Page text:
Health Care

Mathewson St. Church helping the unhoused apply for free RIPTA bus passes

RIPTA was invited by the Rhode Island Housing Justice organizing Committee because one of the great obstacles unhoused people face in getting to Mathewson on Sunday mornings, or anywhere else in the state where services are provided on other days, is the cost of bus service.
Photo for Mathewson St. Church helping the unhoused apply for free RIPTA bus passes

Published on October 17, 2022
By Steve Ahlquist

Mathewson Street United Methodist Church in downtown Providence is the site of the only weekly free breakfast for unhoused people offered in Rhode Island. Around 250 people attend the breakfast, where volunteers offer coffee, eggs, breakfast meats and more, as volunteer musicians entertain. The doors open around 7am for coffee and breakfast is served shortly after.

At 9am some stay for Bible study and still more stay for the mass offered by the Reverend Duane Clinker at 10am. All are welcome.

This Sunday was different as representatives from the Rhode Island Public Transit Authority (RIPTA) were at Mathewson “processing No Fare and Reduced Fare Photo ID Bus Passes for qualifying passengers.” RIPTA was invited by the Rhode Island Housing Justice Organizing Committee because one of the great obstacles unhoused people face in getting to Mathewson on Sunday mornings, or anywhere else in the state where services are provided on other days, is the cost of bus service.

[The RIPTA Board will take up potential improvements in their free bus pass program on Wednesday, October 19, 2022 at 5pm at their offices on 269 Melrose Street in Providence.][Edit: The meeting was originally scheduled for 1:30pm]

“Folks from RIPTA are here, in the small sanctuary,” said Kevin Simon, Director of Outreach and Communications at Mathewson during morning announcements. “If you have questions about bus passes, qualifications, concerns, comments, suggestions, please go in and see them.”

“RIPTA officials are out there right now to try to qualify people for free bus passes,” reiterated Reverend Clinker, taking his turn at the microphone. “Not everybody is going to make it through. They’re trying to qualify people under their existing system. Some people, maybe as many as 20, have already made it through… Try to get out there if you think you might qualify under one of the existing systems and get a pass because we want everybody who can get a pass to get a pass now.”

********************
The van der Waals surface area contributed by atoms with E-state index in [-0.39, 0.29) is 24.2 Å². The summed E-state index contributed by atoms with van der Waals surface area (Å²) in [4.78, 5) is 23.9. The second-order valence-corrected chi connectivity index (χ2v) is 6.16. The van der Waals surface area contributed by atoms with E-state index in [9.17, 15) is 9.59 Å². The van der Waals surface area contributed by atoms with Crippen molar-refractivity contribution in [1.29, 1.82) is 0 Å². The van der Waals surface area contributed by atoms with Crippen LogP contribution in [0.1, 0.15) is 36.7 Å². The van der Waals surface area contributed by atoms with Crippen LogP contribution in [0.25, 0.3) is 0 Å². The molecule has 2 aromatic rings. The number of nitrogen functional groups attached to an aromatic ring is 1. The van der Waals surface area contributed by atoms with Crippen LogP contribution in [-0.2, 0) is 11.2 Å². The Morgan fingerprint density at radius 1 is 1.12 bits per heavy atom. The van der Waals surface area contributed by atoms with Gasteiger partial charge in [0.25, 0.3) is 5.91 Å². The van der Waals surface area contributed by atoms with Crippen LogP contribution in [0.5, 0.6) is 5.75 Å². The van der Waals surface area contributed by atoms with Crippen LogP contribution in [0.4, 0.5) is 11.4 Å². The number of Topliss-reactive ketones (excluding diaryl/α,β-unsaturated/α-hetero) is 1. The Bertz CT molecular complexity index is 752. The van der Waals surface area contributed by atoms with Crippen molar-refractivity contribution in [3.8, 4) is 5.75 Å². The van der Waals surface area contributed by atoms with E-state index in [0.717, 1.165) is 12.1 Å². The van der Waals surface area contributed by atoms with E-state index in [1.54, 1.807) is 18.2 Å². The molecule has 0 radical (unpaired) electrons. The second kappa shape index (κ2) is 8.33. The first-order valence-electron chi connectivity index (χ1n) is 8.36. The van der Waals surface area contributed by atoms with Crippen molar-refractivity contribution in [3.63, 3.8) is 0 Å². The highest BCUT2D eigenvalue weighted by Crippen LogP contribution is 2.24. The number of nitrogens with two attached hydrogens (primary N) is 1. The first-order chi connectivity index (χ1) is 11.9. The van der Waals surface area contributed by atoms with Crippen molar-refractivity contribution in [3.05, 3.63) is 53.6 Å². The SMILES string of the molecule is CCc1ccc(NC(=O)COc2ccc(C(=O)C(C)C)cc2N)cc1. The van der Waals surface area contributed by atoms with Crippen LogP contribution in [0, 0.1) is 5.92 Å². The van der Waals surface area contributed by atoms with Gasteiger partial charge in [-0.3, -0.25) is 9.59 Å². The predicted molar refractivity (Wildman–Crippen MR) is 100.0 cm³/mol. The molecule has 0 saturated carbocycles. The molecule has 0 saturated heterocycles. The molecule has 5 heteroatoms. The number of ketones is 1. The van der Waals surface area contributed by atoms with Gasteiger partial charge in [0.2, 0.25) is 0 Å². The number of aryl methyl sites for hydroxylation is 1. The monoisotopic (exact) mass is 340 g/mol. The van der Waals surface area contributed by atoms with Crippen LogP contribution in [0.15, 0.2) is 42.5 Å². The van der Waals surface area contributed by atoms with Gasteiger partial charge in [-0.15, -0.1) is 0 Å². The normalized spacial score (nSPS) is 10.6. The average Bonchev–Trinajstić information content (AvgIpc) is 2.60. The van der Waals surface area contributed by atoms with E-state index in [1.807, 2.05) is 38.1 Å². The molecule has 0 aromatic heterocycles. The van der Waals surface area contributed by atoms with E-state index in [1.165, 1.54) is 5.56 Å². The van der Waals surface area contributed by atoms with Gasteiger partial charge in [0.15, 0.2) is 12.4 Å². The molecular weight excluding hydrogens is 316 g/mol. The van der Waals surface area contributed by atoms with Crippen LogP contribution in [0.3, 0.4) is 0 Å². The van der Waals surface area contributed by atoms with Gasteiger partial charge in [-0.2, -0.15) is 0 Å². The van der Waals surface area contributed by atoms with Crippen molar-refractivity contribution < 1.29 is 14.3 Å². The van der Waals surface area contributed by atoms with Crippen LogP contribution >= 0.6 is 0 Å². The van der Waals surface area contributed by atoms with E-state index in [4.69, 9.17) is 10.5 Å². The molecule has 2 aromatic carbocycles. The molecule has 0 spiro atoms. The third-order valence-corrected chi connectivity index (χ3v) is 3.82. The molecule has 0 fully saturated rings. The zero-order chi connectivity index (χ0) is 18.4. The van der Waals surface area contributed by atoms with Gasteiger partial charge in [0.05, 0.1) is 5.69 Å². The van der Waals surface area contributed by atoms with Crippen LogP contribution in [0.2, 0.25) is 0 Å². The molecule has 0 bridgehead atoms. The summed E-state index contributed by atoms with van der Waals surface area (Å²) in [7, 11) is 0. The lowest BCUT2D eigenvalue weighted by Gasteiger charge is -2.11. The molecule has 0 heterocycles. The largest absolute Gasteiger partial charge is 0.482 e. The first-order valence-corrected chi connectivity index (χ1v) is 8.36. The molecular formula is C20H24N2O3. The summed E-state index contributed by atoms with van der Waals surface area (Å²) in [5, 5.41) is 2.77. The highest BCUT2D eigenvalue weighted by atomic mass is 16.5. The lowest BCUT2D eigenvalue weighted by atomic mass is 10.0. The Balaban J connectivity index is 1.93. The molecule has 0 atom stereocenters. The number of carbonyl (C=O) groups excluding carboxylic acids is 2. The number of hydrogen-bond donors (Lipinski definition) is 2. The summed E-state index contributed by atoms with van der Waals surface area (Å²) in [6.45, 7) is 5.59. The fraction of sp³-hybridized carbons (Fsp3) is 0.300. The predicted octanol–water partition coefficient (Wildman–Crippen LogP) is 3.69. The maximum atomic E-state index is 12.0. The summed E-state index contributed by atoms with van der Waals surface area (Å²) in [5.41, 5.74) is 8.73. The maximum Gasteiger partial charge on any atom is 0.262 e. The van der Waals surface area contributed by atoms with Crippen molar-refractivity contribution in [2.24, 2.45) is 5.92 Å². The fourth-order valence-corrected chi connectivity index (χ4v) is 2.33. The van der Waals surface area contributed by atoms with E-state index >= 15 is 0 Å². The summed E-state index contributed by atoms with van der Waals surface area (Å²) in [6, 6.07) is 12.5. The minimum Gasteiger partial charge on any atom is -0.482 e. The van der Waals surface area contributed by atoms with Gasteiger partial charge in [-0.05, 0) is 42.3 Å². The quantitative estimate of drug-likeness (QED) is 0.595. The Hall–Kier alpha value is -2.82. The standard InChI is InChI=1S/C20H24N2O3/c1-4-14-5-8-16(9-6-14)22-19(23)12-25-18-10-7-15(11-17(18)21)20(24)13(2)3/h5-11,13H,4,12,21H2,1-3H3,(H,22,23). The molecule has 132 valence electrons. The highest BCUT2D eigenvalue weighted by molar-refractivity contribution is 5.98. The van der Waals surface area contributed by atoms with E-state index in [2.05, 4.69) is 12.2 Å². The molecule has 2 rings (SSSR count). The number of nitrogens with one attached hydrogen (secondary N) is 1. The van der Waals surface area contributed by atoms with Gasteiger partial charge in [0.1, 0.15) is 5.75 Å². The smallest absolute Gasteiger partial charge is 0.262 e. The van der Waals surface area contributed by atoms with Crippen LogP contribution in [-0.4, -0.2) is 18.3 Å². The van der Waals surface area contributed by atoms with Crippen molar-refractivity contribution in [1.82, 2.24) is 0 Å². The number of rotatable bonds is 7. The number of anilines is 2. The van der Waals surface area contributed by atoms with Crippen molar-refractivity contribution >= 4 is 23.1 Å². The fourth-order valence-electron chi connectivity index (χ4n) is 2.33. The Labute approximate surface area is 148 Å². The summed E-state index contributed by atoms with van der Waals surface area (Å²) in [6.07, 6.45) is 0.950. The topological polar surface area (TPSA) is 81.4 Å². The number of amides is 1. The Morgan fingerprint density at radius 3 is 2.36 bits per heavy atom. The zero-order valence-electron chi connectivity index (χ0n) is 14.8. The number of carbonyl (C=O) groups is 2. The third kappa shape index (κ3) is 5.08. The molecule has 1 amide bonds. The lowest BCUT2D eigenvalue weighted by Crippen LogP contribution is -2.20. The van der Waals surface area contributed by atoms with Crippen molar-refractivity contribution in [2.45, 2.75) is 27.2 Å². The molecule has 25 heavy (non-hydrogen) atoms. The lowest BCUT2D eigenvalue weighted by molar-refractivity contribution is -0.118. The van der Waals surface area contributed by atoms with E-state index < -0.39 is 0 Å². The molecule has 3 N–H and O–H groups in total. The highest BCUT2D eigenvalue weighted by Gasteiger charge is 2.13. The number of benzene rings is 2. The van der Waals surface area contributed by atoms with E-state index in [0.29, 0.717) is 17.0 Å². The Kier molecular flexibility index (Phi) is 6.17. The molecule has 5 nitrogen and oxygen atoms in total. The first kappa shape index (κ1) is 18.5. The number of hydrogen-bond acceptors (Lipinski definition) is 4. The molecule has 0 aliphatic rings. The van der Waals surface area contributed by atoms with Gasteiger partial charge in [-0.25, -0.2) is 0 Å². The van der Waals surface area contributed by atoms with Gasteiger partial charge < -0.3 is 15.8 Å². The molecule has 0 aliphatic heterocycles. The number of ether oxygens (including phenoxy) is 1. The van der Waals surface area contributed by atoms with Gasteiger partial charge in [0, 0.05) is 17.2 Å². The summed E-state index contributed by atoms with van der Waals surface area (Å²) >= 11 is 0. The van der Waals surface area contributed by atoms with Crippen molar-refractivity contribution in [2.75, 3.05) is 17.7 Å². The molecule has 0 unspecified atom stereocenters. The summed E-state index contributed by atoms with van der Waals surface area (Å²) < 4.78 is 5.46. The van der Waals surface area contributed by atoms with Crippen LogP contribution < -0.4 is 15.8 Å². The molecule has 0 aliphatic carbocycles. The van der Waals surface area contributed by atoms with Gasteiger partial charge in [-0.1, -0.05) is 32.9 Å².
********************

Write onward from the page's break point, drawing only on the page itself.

Reverend Clinker pointed to the banner hanging above the stage that read, “We want free bus transportation for all unhoused people in RI.”

“See this banner? What’s happening out there is good. We want as many people as possible to get through the program but we know that not everybody can get through. So we are demanding free bus passes for every unhoused person in the state,” said Reverend Clinker to a chorus of approval in the room.


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“Now this is going to take action. This is going to take solidarity, which means consciously helping each other,” continued Reverend Clinker. “Wednesday is the RIPTA Board meeting. It is a public meeting. We are going to be there. We need you there.

“On the table there will be ‘Shall it be the policy of RIPTA to provide free bus transportation for everybody who is unhoused?‘ Are you in this? We need you there. Talk it up.”

Afterward Reverend Clinker told Uprise RI, “We need anybody who can be there to be there. We need allies at this meeting.” [A copy of the proposed policy solutions can be seen here.]

In the small sanctuary room, from 7 to 9am, RIPTA processed around 63 people filed into the room to fill out applications Sunday morning. Around 12 people were qualified for passes under the program. That’s less than 20%. [Note: This has been corrected from numbers given to Uprise RI Sunday morning.] Those that did not qualify were not necessarily undeserving, they simply did not have access to the documentation needed to prove that they qualify. One unhoused man spoke to Uprise RI about not bothering to apply, because he knew he didn’t have access to the information RIPTA needed. This is a common problem for the unhoused said Kevin Simon. As people fall into poverty and homelessness, they often lose the documents they need to pull themselves out.

Other people Uprise RI spoke to complained of being routinely being discriminated against when they use the bus service. Sometimes buses sail past them, even when they are waiting at proper bus stops. The driver shortage is also decreasing the frequency of buses, even on the R-Line, the most used bus route in RIPTA’s system, which is currently free under a test authorized by the General Assembly. Lastly, while some bus drivers are amazing, and most are professional, two people told Uprise RI that some bus drivers are rude and verbally abusive to the unhoused. RIPTA has a complaint line for instances like this.

Another obstacle to the bus passes is that RIPTA charges a $10 fee, a real hardship for the unhoused and unemployed. Fortunately, a generous supporter of Mathewson agreed to cover the $10 fee with a donation. Organizers maintain that these passes should be free, with no fees, and more easily available so that donations like this can go directly to providing services.

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